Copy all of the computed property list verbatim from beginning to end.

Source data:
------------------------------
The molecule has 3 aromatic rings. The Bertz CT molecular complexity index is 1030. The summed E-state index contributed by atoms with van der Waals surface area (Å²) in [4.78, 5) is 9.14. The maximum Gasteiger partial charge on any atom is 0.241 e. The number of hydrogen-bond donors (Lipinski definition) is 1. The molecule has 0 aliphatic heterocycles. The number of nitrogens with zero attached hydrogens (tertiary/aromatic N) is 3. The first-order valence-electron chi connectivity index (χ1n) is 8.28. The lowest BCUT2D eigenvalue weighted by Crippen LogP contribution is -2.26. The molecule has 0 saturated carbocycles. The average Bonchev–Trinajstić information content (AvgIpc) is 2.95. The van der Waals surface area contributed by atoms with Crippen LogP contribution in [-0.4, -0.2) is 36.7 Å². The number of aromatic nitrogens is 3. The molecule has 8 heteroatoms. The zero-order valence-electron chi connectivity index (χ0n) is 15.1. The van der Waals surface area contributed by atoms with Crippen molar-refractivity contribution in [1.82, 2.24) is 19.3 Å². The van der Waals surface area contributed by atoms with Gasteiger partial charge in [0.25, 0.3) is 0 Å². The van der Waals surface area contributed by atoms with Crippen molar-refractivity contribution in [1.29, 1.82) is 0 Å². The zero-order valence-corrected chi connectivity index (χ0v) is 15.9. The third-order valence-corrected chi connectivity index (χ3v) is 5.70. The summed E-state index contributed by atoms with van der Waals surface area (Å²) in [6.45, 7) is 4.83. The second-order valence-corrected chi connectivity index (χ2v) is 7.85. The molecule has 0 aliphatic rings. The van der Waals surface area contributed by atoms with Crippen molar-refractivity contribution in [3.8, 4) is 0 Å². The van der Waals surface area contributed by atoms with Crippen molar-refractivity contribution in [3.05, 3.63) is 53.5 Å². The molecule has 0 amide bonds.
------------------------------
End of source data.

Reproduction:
The molecule has 3 aromatic rings. The Bertz CT molecular complexity index is 1030. The summed E-state index contributed by atoms with van der Waals surface area (Å²) in [4.78, 5) is 9.14. The maximum Gasteiger partial charge on any atom is 0.241 e. The number of hydrogen-bond donors (Lipinski definition) is 1. The molecule has 0 aliphatic heterocycles. The number of nitrogens with zero attached hydrogens (tertiary/aromatic N) is 3. The first-order valence-electron chi connectivity index (χ1n) is 8.28. The lowest BCUT2D eigenvalue weighted by Crippen LogP contribution is -2.26. The molecule has 0 saturated carbocycles. The average Bonchev–Trinajstić information content (AvgIpc) is 2.95. The van der Waals surface area contributed by atoms with Crippen LogP contribution in [-0.4, -0.2) is 36.7 Å². The number of aromatic nitrogens is 3. The molecule has 8 heteroatoms. The zero-order valence-electron chi connectivity index (χ0n) is 15.1. The van der Waals surface area contributed by atoms with Crippen molar-refractivity contribution in [1.82, 2.24) is 19.3 Å². The van der Waals surface area contributed by atoms with Gasteiger partial charge in [0.25, 0.3) is 0 Å². The van der Waals surface area contributed by atoms with Crippen molar-refractivity contribution in [1.29, 1.82) is 0 Å². The zero-order valence-corrected chi connectivity index (χ0v) is 15.9. The third-order valence-corrected chi connectivity index (χ3v) is 5.70. The summed E-state index contributed by atoms with van der Waals surface area (Å²) in [6.45, 7) is 4.83. The second-order valence-corrected chi connectivity index (χ2v) is 7.85. The molecule has 0 aliphatic rings. The van der Waals surface area contributed by atoms with Crippen molar-refractivity contribution in [3.8, 4) is 0 Å². The van der Waals surface area contributed by atoms with Crippen molar-refractivity contribution in [3.05, 3.63) is 53.5 Å². The molecule has 0 amide bonds.